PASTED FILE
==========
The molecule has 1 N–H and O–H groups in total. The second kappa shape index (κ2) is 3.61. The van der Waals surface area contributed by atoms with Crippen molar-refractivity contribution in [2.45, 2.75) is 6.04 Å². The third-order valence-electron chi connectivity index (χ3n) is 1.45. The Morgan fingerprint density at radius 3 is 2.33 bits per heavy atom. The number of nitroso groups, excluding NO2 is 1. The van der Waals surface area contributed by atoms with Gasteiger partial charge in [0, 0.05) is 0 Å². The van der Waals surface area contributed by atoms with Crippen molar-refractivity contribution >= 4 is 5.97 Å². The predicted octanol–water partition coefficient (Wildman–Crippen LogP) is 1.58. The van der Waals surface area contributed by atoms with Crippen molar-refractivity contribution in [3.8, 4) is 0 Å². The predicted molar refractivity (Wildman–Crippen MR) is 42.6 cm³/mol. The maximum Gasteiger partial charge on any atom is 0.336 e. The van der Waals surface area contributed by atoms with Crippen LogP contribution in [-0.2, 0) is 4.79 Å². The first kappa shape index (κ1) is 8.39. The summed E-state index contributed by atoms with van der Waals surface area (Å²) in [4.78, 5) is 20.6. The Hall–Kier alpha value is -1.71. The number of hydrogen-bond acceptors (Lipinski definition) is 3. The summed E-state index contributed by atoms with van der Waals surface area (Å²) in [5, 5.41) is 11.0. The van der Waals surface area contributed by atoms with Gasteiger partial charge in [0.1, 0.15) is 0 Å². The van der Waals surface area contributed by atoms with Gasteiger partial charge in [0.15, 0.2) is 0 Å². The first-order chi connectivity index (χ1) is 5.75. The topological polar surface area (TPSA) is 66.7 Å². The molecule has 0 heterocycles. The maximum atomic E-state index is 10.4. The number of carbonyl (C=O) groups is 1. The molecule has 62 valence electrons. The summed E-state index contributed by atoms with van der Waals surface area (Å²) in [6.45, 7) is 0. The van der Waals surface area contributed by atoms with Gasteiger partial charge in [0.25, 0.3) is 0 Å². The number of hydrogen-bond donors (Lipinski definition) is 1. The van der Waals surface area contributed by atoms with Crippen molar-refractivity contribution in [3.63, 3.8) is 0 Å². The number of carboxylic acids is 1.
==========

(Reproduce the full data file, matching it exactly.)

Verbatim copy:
The molecule has 1 N–H and O–H groups in total. The second kappa shape index (κ2) is 3.61. The van der Waals surface area contributed by atoms with Crippen molar-refractivity contribution in [2.45, 2.75) is 6.04 Å². The third-order valence-electron chi connectivity index (χ3n) is 1.45. The Morgan fingerprint density at radius 3 is 2.33 bits per heavy atom. The number of nitroso groups, excluding NO2 is 1. The van der Waals surface area contributed by atoms with Gasteiger partial charge in [0, 0.05) is 0 Å². The van der Waals surface area contributed by atoms with Crippen molar-refractivity contribution >= 4 is 5.97 Å². The predicted octanol–water partition coefficient (Wildman–Crippen LogP) is 1.58. The van der Waals surface area contributed by atoms with Crippen molar-refractivity contribution in [3.8, 4) is 0 Å². The predicted molar refractivity (Wildman–Crippen MR) is 42.6 cm³/mol. The maximum Gasteiger partial charge on any atom is 0.336 e. The van der Waals surface area contributed by atoms with Crippen LogP contribution in [-0.2, 0) is 4.79 Å². The first kappa shape index (κ1) is 8.39. The summed E-state index contributed by atoms with van der Waals surface area (Å²) in [4.78, 5) is 20.6. The Hall–Kier alpha value is -1.71. The number of hydrogen-bond acceptors (Lipinski definition) is 3. The summed E-state index contributed by atoms with van der Waals surface area (Å²) in [5, 5.41) is 11.0. The van der Waals surface area contributed by atoms with Gasteiger partial charge in [0.1, 0.15) is 0 Å². The van der Waals surface area contributed by atoms with Gasteiger partial charge in [0.15, 0.2) is 0 Å². The first-order chi connectivity index (χ1) is 5.75. The topological polar surface area (TPSA) is 66.7 Å². The molecule has 0 heterocycles. The maximum atomic E-state index is 10.4. The number of carbonyl (C=O) groups is 1. The molecule has 62 valence electrons. The summed E-state index contributed by atoms with van der Waals surface area (Å²) in [6.45, 7) is 0. The van der Waals surface area contributed by atoms with Gasteiger partial charge in [0.25, 0.3) is 0 Å². The number of hydrogen-bond donors (Lipinski definition) is 1. The van der Waals surface area contributed by atoms with Crippen molar-refractivity contribution in [3.63, 3.8) is 0 Å². The number of carboxylic acids is 1.